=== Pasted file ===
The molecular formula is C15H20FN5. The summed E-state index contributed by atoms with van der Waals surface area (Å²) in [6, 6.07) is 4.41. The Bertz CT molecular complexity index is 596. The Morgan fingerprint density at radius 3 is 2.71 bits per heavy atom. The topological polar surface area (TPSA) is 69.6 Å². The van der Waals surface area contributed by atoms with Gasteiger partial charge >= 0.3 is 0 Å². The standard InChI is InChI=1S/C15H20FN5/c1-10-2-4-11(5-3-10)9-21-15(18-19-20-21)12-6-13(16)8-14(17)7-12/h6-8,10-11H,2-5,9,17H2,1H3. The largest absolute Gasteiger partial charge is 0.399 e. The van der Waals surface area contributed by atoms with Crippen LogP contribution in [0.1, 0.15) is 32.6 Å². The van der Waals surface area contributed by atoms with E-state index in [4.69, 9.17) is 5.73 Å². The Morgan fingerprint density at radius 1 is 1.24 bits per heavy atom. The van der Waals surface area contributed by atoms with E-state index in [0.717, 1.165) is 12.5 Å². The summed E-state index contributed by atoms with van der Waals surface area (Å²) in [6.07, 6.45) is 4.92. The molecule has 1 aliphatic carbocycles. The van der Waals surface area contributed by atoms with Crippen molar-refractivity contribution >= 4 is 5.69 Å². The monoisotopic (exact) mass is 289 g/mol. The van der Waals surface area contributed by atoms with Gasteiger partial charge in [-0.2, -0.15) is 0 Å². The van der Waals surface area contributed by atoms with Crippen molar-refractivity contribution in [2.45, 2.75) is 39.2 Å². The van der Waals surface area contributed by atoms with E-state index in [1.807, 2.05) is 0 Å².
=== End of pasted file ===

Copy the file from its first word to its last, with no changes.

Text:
The molecular formula is C15H20FN5. The summed E-state index contributed by atoms with van der Waals surface area (Å²) in [6, 6.07) is 4.41. The Bertz CT molecular complexity index is 596. The Morgan fingerprint density at radius 3 is 2.71 bits per heavy atom. The topological polar surface area (TPSA) is 69.6 Å². The van der Waals surface area contributed by atoms with Gasteiger partial charge >= 0.3 is 0 Å². The standard InChI is InChI=1S/C15H20FN5/c1-10-2-4-11(5-3-10)9-21-15(18-19-20-21)12-6-13(16)8-14(17)7-12/h6-8,10-11H,2-5,9,17H2,1H3. The largest absolute Gasteiger partial charge is 0.399 e. The van der Waals surface area contributed by atoms with Crippen LogP contribution in [0.1, 0.15) is 32.6 Å². The van der Waals surface area contributed by atoms with E-state index in [4.69, 9.17) is 5.73 Å². The Morgan fingerprint density at radius 1 is 1.24 bits per heavy atom. The van der Waals surface area contributed by atoms with E-state index in [0.717, 1.165) is 12.5 Å². The summed E-state index contributed by atoms with van der Waals surface area (Å²) in [6.07, 6.45) is 4.92. The molecule has 1 aliphatic carbocycles. The van der Waals surface area contributed by atoms with Crippen molar-refractivity contribution >= 4 is 5.69 Å². The monoisotopic (exact) mass is 289 g/mol. The van der Waals surface area contributed by atoms with Gasteiger partial charge in [-0.2, -0.15) is 0 Å². The van der Waals surface area contributed by atoms with Crippen molar-refractivity contribution in [2.45, 2.75) is 39.2 Å². The van der Waals surface area contributed by atoms with E-state index in [1.807, 2.05) is 0 Å².